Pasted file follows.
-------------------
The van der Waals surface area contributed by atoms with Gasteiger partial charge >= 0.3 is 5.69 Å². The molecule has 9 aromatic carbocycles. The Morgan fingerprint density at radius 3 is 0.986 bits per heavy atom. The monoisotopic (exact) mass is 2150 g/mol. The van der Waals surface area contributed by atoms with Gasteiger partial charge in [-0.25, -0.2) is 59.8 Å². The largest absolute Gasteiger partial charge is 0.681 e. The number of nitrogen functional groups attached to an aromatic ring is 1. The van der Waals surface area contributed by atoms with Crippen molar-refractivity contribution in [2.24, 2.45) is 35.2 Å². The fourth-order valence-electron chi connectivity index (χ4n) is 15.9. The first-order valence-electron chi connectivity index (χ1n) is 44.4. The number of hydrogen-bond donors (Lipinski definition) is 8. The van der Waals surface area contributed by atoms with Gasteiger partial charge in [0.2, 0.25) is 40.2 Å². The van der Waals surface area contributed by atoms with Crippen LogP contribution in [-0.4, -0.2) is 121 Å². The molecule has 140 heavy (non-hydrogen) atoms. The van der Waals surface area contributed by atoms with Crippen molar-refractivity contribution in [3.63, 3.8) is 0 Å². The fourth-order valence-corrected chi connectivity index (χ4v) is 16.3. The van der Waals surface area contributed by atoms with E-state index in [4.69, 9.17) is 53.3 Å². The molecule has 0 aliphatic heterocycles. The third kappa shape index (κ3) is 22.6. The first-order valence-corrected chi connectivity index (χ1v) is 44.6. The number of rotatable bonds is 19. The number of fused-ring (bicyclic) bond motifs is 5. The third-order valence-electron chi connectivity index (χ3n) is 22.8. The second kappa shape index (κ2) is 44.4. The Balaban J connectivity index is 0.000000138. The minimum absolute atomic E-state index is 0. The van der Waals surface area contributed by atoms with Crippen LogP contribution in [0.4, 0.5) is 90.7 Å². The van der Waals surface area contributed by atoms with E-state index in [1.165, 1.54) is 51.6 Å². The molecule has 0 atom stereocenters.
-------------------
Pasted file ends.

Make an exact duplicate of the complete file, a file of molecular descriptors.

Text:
The van der Waals surface area contributed by atoms with Gasteiger partial charge >= 0.3 is 5.69 Å². The molecule has 9 aromatic carbocycles. The Morgan fingerprint density at radius 3 is 0.986 bits per heavy atom. The monoisotopic (exact) mass is 2150 g/mol. The van der Waals surface area contributed by atoms with Gasteiger partial charge in [-0.25, -0.2) is 59.8 Å². The largest absolute Gasteiger partial charge is 0.681 e. The number of nitrogen functional groups attached to an aromatic ring is 1. The van der Waals surface area contributed by atoms with Crippen molar-refractivity contribution in [2.24, 2.45) is 35.2 Å². The fourth-order valence-electron chi connectivity index (χ4n) is 15.9. The first-order valence-electron chi connectivity index (χ1n) is 44.4. The number of hydrogen-bond donors (Lipinski definition) is 8. The van der Waals surface area contributed by atoms with Gasteiger partial charge in [0.2, 0.25) is 40.2 Å². The van der Waals surface area contributed by atoms with Crippen LogP contribution in [-0.4, -0.2) is 121 Å². The molecule has 140 heavy (non-hydrogen) atoms. The van der Waals surface area contributed by atoms with Crippen molar-refractivity contribution in [3.63, 3.8) is 0 Å². The fourth-order valence-corrected chi connectivity index (χ4v) is 16.3. The van der Waals surface area contributed by atoms with E-state index in [4.69, 9.17) is 53.3 Å². The molecule has 0 aliphatic heterocycles. The third kappa shape index (κ3) is 22.6. The first-order valence-corrected chi connectivity index (χ1v) is 44.6. The number of rotatable bonds is 19. The number of fused-ring (bicyclic) bond motifs is 5. The third-order valence-electron chi connectivity index (χ3n) is 22.8. The second kappa shape index (κ2) is 44.4. The Balaban J connectivity index is 0.000000138. The minimum absolute atomic E-state index is 0. The van der Waals surface area contributed by atoms with Crippen LogP contribution in [0.4, 0.5) is 90.7 Å². The van der Waals surface area contributed by atoms with E-state index in [1.165, 1.54) is 51.6 Å². The molecule has 0 atom stereocenters.